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03/23/2020 7:29 AM

A Perilous Sleep

03/23/2020 7:29 AM
03/23/2020 7:29 AM

Therefore, I will always be ready to remind you of these things, even though you already know them, and have been established in the truth which is present in you. I consider it right, as long as I am in this earthly dwelling, to stir you up by way of reminder. (2 Peter 1:12-13) 

This is now, beloved, the second letter I am writing to you in which I am stirring up your sincere mind by way of reminder, that you should remember the words spoken beforehand by the holy prophets and the commandment of the Lord and Savior spoken by your apostles. (2 Peter 1:1-2) 

The Greek word for ‘stir’ or ‘stirring’ means to “arouse completely, as from rest or sleep.” Peter was in prison writing to “those who are elect exiles of the Dispersion in Pontus, Galatia, Cappadocia, Asia, and Bithynia” (1 Peter 1:1). These exiles “were in danger of almost unconsciously dropping their enthusiasm, of losing the keenness of their discipleship, and of subsiding into a fatal sleep. The Apostle therefore seeks to ‘stir them up,' to keep them awake, to preserve their vivid apprehension of truth and their sense of the glory of the grace of Christ” (Jowett)Jowett describes this as “a perilous sleep” which so easily encroaches upon the Christian life and may be induced in many ways.” 

Seven years ago, I was looking for a new church home. Prior to this, my son PJ was interviewed by Brian Radabaugh for an associate pastor position at a church in Kansas City. Brian was good friends of the Executive Pastor of the church who asked him to interview PJ. PJ suggested I meet with Brian about DBC as a church home. So, Brian and I met over coffee. I brought my Bible and opened it to 2 Peter 1. I told Brian that I needed to be “stirred up." I found myself struggling with that perilous sleep. What was Brian’s response? He had me follow him over to DBC and walked me into the classroom where the Builders ABF met on Sunday mornings. He told me to be there Sunday. So, I did. As a result, the Holy Spirit stirred me up from that perilous sleep through DBC. 

What is so perilous about that sleep? In his book Brooks by the Travelers Way, Jowett describes four characteristics of this perilous sleep. First: a sleep which is begotten of familiarity with the truth. He writes: Here in the Word of God we have pictures of the life of Christ, revelations of His mind and disclosures of His heart. We may become so familiar with them that our attention goes to sleep. What do we need? We need to “stir up the mind,” to put some force behind it, to direct it in a strong, fresh, eager inquisitiveness. We need to put it into the attitude of “asking,” “seeking,” “knocking. If men would come to the familiar pages of God’s Word with mental alertness analogous to that which they bring to the inspection of a stock-and-share list, they would have gracious surprises…The Book promises its wealth to the wakeful.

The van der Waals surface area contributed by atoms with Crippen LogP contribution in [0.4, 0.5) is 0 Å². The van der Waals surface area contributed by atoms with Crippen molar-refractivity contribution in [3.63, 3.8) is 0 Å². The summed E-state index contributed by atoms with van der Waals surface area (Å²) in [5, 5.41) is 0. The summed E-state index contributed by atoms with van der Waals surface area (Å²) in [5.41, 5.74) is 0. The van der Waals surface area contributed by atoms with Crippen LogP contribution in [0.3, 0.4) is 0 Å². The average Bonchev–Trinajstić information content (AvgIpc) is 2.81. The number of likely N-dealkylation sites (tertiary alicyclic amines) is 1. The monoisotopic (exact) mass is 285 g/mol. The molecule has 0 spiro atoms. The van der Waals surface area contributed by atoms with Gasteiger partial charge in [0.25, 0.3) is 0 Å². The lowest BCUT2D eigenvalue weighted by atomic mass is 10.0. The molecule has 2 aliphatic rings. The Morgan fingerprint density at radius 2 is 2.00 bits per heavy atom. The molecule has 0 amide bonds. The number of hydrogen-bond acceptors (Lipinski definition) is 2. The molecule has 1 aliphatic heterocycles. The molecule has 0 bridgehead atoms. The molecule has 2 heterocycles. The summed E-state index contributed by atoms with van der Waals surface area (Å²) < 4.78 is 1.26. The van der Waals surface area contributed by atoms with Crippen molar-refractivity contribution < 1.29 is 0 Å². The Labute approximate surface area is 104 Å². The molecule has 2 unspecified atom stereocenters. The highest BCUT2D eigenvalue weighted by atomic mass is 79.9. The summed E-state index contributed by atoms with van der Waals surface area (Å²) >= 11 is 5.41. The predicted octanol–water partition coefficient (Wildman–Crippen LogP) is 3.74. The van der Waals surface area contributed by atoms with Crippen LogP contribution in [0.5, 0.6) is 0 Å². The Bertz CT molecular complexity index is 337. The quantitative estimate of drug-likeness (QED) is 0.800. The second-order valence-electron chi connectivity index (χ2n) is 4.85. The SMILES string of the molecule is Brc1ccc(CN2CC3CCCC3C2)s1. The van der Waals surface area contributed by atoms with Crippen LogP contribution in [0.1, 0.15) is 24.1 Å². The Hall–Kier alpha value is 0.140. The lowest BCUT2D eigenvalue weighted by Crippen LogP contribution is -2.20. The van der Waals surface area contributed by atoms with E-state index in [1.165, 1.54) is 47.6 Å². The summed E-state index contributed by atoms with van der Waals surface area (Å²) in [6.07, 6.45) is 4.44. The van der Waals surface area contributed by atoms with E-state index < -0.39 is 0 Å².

Second: a sleep which is begotten of decided opinions. We lose a thing when we cease to think about it. When the photographer is developing his plate in a dark room, he keeps the liquid in constant motion, moving over the face of the plate, and evolving into clearer outline its hidden wealth. Let us “stir up our minds” and turn the stream of our thought on to our accepted beliefs and our decided judgments, that the wealth of these may not remain stationary, but may reveal more and more of the hidden wisdom of grace. 

Thirda sleep which is begotten of failure. When repeated disappointment visits the life, when the “wet blanket” is frequently applied to our fervent ambitions, when the fire is damped, and enthusiasm dies out, the life is inclined to a most dangerous sleep, disappointment with results, becoming lukewarm. Is not this the peril that the Apostle Paul anticipated for young and enthusiastic Timothy? “Stir up the gift that is in thee.” Stir it into flame! Keep thy first love ardent and vigorous. Let disappointment and failure only deepen thy consecration." 

Finally: a sleep which is begotten of the enchanted ground. When difficulties appear to have vanished from our life. In The Pilgrim’s Progress, John Bunyan describes Christian and Hopeful entering an enchanted country, one with no difficulties, no obstacles, and the air tended to make them sleepy. Hopeful became very drowsy and wanted to lie down and take a nap. But Christian would not let him. “By no means,” said Christian, “lest sleeping, we never awake more. Let us not sleep as do others, but let us watch and be sober.” How did they stay awake in this enchanted land? They talked with each other. What did they talk about? They went back to the beginning in each of their lives where God began with them. Jowett describes it this way: Stir up your mind with a rehearsal of the wonders and favors of God and so far from lapsing into sleep, you shall be kept awake in a grateful song. The grace of the Lord will occupy your heart with such intensity that spiritual lapse will be impossible. 

Three times Jesus found His disciples sleeping in Gethsemane, a perilous sleep. They were about to undergo a sifting, a Satan-induced earthquake of temptation in their hearts, minds, and souls. Then all the disciples left Him and fled (Matthew 26:56b). In the days to come, these disciples were dangerously close to more perilous sleep. But remember that Jesus had prayed for them! And then the risen Christ appears to them behind the locked door and what does He do? He “stirs them up!” They will begin to remember, to be reminded of the words spoken beforehand by the holy prophets and the commandment of the Lord and Savior. 

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